Woman Allegedly Left Her Son With Meth During Burglary - Opposing Views

Woman Allegedly Left Her Son With Meth During Burglary

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A Georgia woman allegedly left her young son in a vehicle containing methamphetamine while she attempted to burglarize an empty house. The mother reportedly violated her probation and could face a charge for child neglect, among several other felonies.

In December 2017, 39-year-old Theresa Jean Bice was arrested for breaking into an empty residence in Cumming, Georgia. Deputy C.A. Miller of the Forsyth County Sheriff's Office was called to the scene when property owner James Otwell called authorities to alert them that there was a vehicle parked behind the house, Forsyth County News reports.

Miller apprehended Bice while she attempted to escape from the house through a rear window. The officer found the suspect's 4-year-old son waiting in her vehicle, along with bags of methamphetamine and glass drug paraphernalia.

Bice has been charged by the Forsyth Sheriff's Office with felony burglary, possession of tools for the commission of a crime, possession of drug paraphernalia, and possession of narcotics with intent to distribute.

Bice was already on probation for a shoplifting conviction in April 2017. A spokesperson for the Forsyth Sheriff's Office, Cpl. Doug Rainwater, said that police were unsure how long Bice rummaged through the residence but that there was evidence she intended to steal DVDs and children's toys.

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Rainwater added that the District Attorney would likely charge Bice with child neglect.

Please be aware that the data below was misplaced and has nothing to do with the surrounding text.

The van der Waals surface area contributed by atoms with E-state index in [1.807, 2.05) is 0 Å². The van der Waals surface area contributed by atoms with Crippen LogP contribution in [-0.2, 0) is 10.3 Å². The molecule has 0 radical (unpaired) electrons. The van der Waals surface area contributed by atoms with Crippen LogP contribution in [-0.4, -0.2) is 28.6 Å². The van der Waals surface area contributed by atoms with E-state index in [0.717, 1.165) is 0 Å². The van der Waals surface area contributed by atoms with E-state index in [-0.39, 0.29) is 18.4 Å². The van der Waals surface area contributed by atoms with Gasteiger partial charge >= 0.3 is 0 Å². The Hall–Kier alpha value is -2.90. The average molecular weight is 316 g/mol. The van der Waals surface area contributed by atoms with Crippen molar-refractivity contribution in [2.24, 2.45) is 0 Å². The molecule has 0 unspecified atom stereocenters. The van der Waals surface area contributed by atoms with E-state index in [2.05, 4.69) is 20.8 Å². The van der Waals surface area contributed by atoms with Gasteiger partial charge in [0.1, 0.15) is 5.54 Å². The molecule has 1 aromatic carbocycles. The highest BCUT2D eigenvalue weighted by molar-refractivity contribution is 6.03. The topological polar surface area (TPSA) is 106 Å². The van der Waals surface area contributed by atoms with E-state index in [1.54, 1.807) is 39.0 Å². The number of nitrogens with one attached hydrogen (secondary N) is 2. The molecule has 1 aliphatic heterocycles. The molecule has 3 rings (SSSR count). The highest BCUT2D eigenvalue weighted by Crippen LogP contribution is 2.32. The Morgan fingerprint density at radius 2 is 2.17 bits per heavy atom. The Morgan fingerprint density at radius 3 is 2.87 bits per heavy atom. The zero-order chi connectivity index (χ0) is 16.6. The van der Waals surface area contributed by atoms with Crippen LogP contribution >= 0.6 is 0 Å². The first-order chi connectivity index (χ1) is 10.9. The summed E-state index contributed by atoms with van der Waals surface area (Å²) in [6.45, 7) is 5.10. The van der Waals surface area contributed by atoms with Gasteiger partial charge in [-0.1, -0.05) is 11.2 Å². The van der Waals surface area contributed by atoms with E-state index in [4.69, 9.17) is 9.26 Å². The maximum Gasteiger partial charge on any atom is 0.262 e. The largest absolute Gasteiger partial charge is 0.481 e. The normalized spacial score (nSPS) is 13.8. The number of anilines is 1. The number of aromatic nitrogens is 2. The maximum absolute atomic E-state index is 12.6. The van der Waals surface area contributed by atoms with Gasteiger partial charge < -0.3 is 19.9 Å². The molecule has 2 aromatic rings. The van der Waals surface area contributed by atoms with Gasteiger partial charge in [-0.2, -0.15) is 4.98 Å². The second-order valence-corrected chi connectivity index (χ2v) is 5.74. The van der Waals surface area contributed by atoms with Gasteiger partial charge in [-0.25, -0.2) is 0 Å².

Methamphetamine is considered an exceedingly dangerous narcotic when continuously abused. It has been linked to congestive heart failure, brain damage and high blood pressure among users.

On Aug. 30, a study conducted by the University of New South Wales in Australia found that methamphetamine can induce strokes in young people, Reuters reports.

"Methamphetamine users and their communities should be aware that stroke can occur in young people within hours or days of use, and also as a long-term consequence," said Dr. Julian Lappin, the study's author.

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On Dec. 7, Stanford University psychology professor Russ Poldrack said that his studies indicated methamphetamine abuse also prompted users to make bad decisions.

"Methamphetamine abusers were worse at stopping themselves on these very simple tasks and their ability to stop themselves related to how much craving they had for the drug," Poldrack told NPR.

On Sept. 17, authorities busted a meth lab in Union County, Georgia. The raid nabbed $3.2 million in methamphetamine and yielded five arrests, AJC reported.

"This short but effective investigation was a federal, state and local partnership that disrupted and dismantled a drug distribution network’s attempt to flood our communities with this destructive drug for their own financial gain," said Mitchell Posey of Appalachian Regional Drug Enforcement Office in a statement.

Sources: AJCForsyth County News, NPR, Reuters / Featured Image: Radspunk/Wikimedia Commons / Embedded Images: Forsyth County Sheriff's Office/Forsyth County News, Psychonaught/Wikimedia Commons

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